Meet the non-profit entrepreneurs who are reshaping ground realities to drive change

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As a young girl who was never afraid to dream, Hemakshi Meghani knew that she wanted to become a politician when she was in the fifth standard. When she shared her ambition with her parents, they humoured her while expecting her to change her mind and grow out of what they thought was a phase. They were right, except Hemakshi set out to groom future politicians rather than becoming one by establishing the Indian School of Democracy (ISD) with her co-founder Prakhar Bharatiya in 2018.

A nonprofit organisation, ISD offers short and long-term courses for candidates harbouring political ambitions and with the courage and imagination to make democracy work for every citizen.

New Delhi-based ISD was among the 16 non-profit organisations that participated in The/Nudge Incubator’s Cohort 7, where it helped these enterprises drive social change with impactful solutions. During the six-month programme, the incubator helped the participating enterprises with an innovation grant of Rs 15 lakh, connected them with illustrious mentors from diverse sectors and provided them with networking opportunities.

Image Courtesy of Indian School of Democracy(ISD)

The former Teach for India fellows say that their vision behind launching an organisation like ISD was to create an ecosystem where political leaders belonged to not just political families but also disadvantaged and marginalised communities, irrespective of their religion, caste or gender. “We also wanted to disabuse people of the notion that politics was dirty and something to keep away from. We hope to nurture principled leaders who can serve as role models for generations,” adds Prakhar.

Another of the Cohort 7’s incubatees, Gramhal, is driving impact in the agricultural sector with a digital platform that is empowering farmers with post-harvest services of storage, credit, market linkages and price intelligence. Its co-founders, Vikas Birhma and Simeen Kalim, were inspired by their experiences of living in families whose primary occupation was agriculture and the struggles they faced.

“Vikas grew up in a village in Haryana and his family faced a lot of difficulties while trying to make ends meet with the meagre income from a smallholding farm. Meanwhile, my father is a first-generation learner. While growing up, I saw most family members except my father struggle financially. Our experiences gave us a peek into the economic hardships that people living in India's villages, especially farmers, face,” says Simeen.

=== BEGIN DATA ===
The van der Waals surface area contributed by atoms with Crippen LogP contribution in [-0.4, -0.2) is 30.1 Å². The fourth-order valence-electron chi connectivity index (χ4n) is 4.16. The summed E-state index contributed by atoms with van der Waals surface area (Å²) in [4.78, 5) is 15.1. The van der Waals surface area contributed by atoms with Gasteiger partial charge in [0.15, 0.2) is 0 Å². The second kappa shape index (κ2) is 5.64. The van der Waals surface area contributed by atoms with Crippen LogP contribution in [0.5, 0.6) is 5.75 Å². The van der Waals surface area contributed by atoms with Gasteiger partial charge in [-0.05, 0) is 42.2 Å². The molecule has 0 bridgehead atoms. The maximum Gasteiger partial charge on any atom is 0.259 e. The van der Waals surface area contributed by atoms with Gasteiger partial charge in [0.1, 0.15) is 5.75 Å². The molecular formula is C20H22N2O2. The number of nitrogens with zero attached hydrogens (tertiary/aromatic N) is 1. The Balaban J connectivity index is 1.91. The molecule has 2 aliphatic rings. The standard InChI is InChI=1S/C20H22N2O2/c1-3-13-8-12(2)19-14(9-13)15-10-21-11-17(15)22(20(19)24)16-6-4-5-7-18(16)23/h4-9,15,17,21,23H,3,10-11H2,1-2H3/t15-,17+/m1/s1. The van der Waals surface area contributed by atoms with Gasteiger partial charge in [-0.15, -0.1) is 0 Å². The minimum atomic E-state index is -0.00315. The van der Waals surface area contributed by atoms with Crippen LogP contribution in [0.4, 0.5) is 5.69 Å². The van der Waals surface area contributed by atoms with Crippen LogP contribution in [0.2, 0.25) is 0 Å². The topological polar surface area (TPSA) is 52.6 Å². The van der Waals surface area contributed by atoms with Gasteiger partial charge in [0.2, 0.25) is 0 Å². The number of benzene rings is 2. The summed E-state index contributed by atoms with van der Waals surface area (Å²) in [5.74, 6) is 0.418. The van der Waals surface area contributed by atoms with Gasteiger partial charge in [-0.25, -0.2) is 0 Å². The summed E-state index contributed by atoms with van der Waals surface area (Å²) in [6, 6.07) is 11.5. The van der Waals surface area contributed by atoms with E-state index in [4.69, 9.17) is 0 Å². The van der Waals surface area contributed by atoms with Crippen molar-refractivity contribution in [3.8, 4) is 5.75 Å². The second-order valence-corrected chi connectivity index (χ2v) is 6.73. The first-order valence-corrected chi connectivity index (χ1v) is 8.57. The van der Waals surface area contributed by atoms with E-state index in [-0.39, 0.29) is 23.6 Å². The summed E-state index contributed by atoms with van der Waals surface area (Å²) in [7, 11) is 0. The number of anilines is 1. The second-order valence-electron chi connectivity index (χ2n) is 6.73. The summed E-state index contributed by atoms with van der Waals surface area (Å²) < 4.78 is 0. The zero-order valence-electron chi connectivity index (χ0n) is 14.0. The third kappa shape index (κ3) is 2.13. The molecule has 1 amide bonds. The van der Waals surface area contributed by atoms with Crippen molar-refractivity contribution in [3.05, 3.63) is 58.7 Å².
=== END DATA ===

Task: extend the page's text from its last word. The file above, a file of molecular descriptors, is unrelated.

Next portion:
Image courtesy of Gramhal

Their inspiration soon paved the way for a unique business model that sought out to make farming profitable and sustainable for smallholder farmers. And, the rest as they say is history.

With an aim to onboard 1 million farmers over the next three years, Gramhal is working to enable marginal farmers to sell local harvests like amla, mahua and til profitably via their platform.

Nurturing a bright future with impactful solutions

These incubatees are building impactful solutions to address a diverse set of societal challenges which can help empower millions while setting a precedent for future social entrepreneurs. These organisations have carved a niche for themselves by negotiating their way through some tough challenges like the COVID-19 crisis.

Take the case of Krutika Ravishankar and Arti Dhar, the co-founders of Farmers for Forests (F4F), an organisation that works to shield the poor and underprivileged communities against the impact of climate change in India. The organisation had been operating for just four months when COVID-19 announced its entry.

Image courtesy of Farmers for Forests(F4F)

When the lockdown was announced, the duo had to halt operations. "However, we decided to re-allocate our budget and provide cash relief to urban daily wage workers who lost their incomes due to the lockdown. Our work caught the attention of other organisations and soon donations started pouring in," says Arti.

F4F was able to find a silver lining in the dark cloud of the pandemic by starting conversations with donors, peers and supporters to explore opportunities. "While things are slowly going back to normal, albeit with masks and social distancing, we miss our hour-long conversations and meetings. It made for better relationship-building, but our team has done a great job in stakeholder engagement despite restrictions," adds Arti.

During the short time they’ve been operating, F4F has been instrumental in driving impact across the country. The team has helped turn over 30 acres of barren land into forests and generate 3,500 man-days of rural employment.

In Gramhal's case too, the team initially found it challenging to continue operations in the wake of the pandemic.

“As we struggled, we realised that Gramhal's work of connecting farmers and buyers via a digital platform had assumed a more relevant role during the pandemic. With closed mandis and a broken supply chain, farmers had no means to sell their produce. So, we buckled up and repurposed our resources to empower them,” explains Simeen.

To the team’s surprise, Gramhal’s work gained a lot of traction during the pandemic and they are now working with over 5,000 farmers.

Traversing through challenges with grit and determination

For most of these organisations, the journey so far hasn’t been an easy one. The lack of institutional support for non-profit organisations makes it all the more difficult for them to achieve their goals.